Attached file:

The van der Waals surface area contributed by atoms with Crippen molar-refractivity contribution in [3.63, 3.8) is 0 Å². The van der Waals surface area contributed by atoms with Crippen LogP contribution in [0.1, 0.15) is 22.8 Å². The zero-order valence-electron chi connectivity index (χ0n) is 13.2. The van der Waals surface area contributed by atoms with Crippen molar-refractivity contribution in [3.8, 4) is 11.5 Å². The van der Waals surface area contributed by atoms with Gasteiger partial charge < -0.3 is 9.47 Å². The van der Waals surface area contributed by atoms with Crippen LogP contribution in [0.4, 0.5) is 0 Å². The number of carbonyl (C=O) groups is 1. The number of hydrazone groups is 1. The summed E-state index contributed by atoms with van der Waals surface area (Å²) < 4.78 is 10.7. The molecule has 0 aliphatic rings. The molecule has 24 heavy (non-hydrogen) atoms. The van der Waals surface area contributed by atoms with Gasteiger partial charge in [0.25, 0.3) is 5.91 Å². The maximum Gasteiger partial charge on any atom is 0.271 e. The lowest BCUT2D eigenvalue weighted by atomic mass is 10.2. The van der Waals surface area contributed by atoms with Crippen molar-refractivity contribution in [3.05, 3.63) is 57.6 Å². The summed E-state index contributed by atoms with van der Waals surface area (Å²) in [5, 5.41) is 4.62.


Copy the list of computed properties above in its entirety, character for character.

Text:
The van der Waals surface area contributed by atoms with Crippen molar-refractivity contribution in [3.63, 3.8) is 0 Å². The van der Waals surface area contributed by atoms with Crippen LogP contribution in [0.1, 0.15) is 22.8 Å². The zero-order valence-electron chi connectivity index (χ0n) is 13.2. The van der Waals surface area contributed by atoms with Crippen molar-refractivity contribution in [3.8, 4) is 11.5 Å². The van der Waals surface area contributed by atoms with Gasteiger partial charge < -0.3 is 9.47 Å². The van der Waals surface area contributed by atoms with Crippen LogP contribution in [0.4, 0.5) is 0 Å². The number of carbonyl (C=O) groups is 1. The number of hydrazone groups is 1. The summed E-state index contributed by atoms with van der Waals surface area (Å²) < 4.78 is 10.7. The molecule has 0 aliphatic rings. The molecule has 24 heavy (non-hydrogen) atoms. The van der Waals surface area contributed by atoms with Gasteiger partial charge in [0.25, 0.3) is 5.91 Å². The maximum Gasteiger partial charge on any atom is 0.271 e. The lowest BCUT2D eigenvalue weighted by atomic mass is 10.2. The van der Waals surface area contributed by atoms with Crippen molar-refractivity contribution in [3.05, 3.63) is 57.6 Å². The summed E-state index contributed by atoms with van der Waals surface area (Å²) in [5, 5.41) is 4.62.